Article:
Supportive Care in Cancer

, Volume 28, Issue 2, pp 933–938 | Cite as

Chemotherapy-induced nausea and vomiting control in pediatric patients receiving ifosfamide plus etoposide: a prospective, observational study

  • Priya Patel
  • Sara R. Lavoratore
  • Jacqueline Flank
  • Meaghan Kemp
  • Ashlee Vennettilli
  • Helen Vol
  • Tracey Taylor
  • Elyse Zelunka
  • Anne Marie Maloney
  • Paul C. Nathan
  • L. Lee DupuisEmail author
Original Article



Little evidence exists regarding the emetogenicity of chemotherapy in pediatric patients. This study describes the prevalence of chemotherapy-induced nausea and vomiting (CINV) in pediatric patients receiving etoposide plus ifosfamide over 5 days, a common pediatric regimen.


English-speaking, non-chemotherapy-naïve patients aged 4 to 18 years about to receive etoposide 100 mg/m2/day plus ifosfamide 1800 mg/m2/day over 5 days participated. Antiemetic prophylaxis was determined by each patient’s care team. Emetic episodes were recorded and nausea severity was assessed by patients beginning with the first chemotherapy dose, continuing until 24 h after the last chemotherapy dose (acute phase) and ending 7 days later (delayed phase). The proportion of patients experiencing complete acute CINV control (no nausea, no vomiting, and no retching), the primary study endpoint, was described. The prevalence of complete chemotherapy-induced vomiting (CIV) and chemotherapy-induced nausea (CIN) during the acute, delayed, and overall (acute plus delayed) phases; complete delayed and overall CINV control; and anticipatory CINV were also determined.


Twenty-four patients participated; acute CINV was evaluable in 22. Most (75%; 18/24) received a 5-HT3 antagonist plus dexamethasone for antiemetic prophylaxis. Few (23%; 5/22) experienced complete acute CINV control. Complete acute CIV and CIN control were experienced by 57% (13/23) and 27% (6/22) of patients, respectively. Complete delayed CINV, CIV, and CIN control rates were 42% (8/19), 70% (14/20), and 42% (8/19), respectively.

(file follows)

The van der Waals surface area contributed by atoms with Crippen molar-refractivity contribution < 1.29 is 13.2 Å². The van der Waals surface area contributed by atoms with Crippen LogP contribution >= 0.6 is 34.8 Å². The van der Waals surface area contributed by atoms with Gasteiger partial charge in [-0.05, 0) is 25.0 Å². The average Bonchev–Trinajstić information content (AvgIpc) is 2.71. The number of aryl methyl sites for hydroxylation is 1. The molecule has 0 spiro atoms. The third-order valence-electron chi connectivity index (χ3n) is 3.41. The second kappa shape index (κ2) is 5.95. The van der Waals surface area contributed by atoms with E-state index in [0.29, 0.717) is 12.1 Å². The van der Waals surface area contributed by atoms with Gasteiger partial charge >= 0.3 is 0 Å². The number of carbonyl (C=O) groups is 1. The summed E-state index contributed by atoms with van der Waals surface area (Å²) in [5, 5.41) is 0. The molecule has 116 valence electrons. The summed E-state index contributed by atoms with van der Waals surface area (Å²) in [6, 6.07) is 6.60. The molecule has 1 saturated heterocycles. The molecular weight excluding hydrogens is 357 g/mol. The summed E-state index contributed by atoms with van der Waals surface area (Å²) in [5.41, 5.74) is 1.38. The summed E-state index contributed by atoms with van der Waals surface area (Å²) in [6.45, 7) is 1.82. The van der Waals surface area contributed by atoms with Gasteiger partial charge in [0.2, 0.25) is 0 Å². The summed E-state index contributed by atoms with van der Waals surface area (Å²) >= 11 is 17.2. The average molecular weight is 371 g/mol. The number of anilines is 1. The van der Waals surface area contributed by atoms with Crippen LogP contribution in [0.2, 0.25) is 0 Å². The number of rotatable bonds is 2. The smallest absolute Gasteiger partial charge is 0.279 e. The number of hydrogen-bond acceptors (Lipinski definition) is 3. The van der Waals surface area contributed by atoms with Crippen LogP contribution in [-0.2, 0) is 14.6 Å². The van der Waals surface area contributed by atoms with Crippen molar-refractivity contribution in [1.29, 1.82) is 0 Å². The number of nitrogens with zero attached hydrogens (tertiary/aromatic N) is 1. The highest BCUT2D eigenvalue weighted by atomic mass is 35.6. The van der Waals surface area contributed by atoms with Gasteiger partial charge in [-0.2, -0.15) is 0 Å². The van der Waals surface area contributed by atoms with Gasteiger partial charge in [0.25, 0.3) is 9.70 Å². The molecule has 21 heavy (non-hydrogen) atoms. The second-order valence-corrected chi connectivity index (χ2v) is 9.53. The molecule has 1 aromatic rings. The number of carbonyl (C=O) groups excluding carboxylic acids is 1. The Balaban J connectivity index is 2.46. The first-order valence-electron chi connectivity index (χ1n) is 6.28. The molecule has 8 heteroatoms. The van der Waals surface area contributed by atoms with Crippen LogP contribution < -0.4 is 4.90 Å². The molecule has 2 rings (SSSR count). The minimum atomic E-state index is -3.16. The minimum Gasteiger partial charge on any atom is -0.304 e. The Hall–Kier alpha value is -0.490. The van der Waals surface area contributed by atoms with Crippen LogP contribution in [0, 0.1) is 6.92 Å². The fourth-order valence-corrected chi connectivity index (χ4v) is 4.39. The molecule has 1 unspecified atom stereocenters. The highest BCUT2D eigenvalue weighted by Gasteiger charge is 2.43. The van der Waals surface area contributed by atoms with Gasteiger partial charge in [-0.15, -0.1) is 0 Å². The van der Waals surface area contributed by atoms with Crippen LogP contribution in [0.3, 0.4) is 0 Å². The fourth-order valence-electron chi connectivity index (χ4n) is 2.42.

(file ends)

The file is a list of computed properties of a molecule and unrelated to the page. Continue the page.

Our findings support the classification of etoposide 100 mg/m2/day plus ifosfamide 1800 mg/m2/day IV over 5 days as highly emetogenic. This information will optimize antiemetic prophylaxis selection and CINV control in pediatric patients.


Chemotherapy-induced nausea and vomiting Emetogenicity Etoposide Ifosfamide Pediatrics 



We would like to thank the patients and families who generously agreed to participate in this study. We are also grateful to Ms. Sheliza Moledina, Mr. Calvin Liu, and Ms. Jocelyne Volpe for assistance during the study and to Ms. Nusheen Rostayee for administrative assistance.

Compliance with ethical standards

This prospective observational study was approved by the Research Ethics Board at The Hospital for Sick Children, Toronto, Canada. The patients or their parent provided informed consent for the study. The assent of patients who were unable to provide consent was obtained when appropriate.

Conflict of interest

The authors declare that they have no conflict of interest.


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Copyright information

© Springer-Verlag GmbH Germany, part of Springer Nature 2019

Authors and Affiliations

  • Priya Patel
    • 1
    • 2
  • Sara R. Lavoratore
    • 3
  • Jacqueline Flank
    • 1
  • Meaghan Kemp
    • 1
  • Ashlee Vennettilli
    • 4
  • Helen Vol
    • 1
  • Tracey Taylor
    • 1
  • Elyse Zelunka
    • 1
  • Anne Marie Maloney
    • 5
  • Paul C. Nathan
    • 4
    • 6
    • 7
  • L. Lee Dupuis
    • 1
    • 2
    • 4
    Email author
  1. 1.Department of PharmacyThe Hospital for Sick ChildrenTorontoCanada
  2. 2.Leslie Dan Faculty of PharmacyUniversity of TorontoTorontoCanada
  3. 3.Rideau Community Health ServicesSmith FallsCanada
  4. 4.Child Health Evaluative Sciences, Research InstituteThe Hospital for Sick ChildrenTorontoCanada
  5. 5.Department of NursingThe Hospital for Sick ChildrenTorontoCanada
  6. 6.Department of PaediatricsThe Hospital for Sick ChildrenTorontoCanada
  7. 7.Institute of Health Policy, Management and EvaluationUniversity of TorontoTorontoCanada

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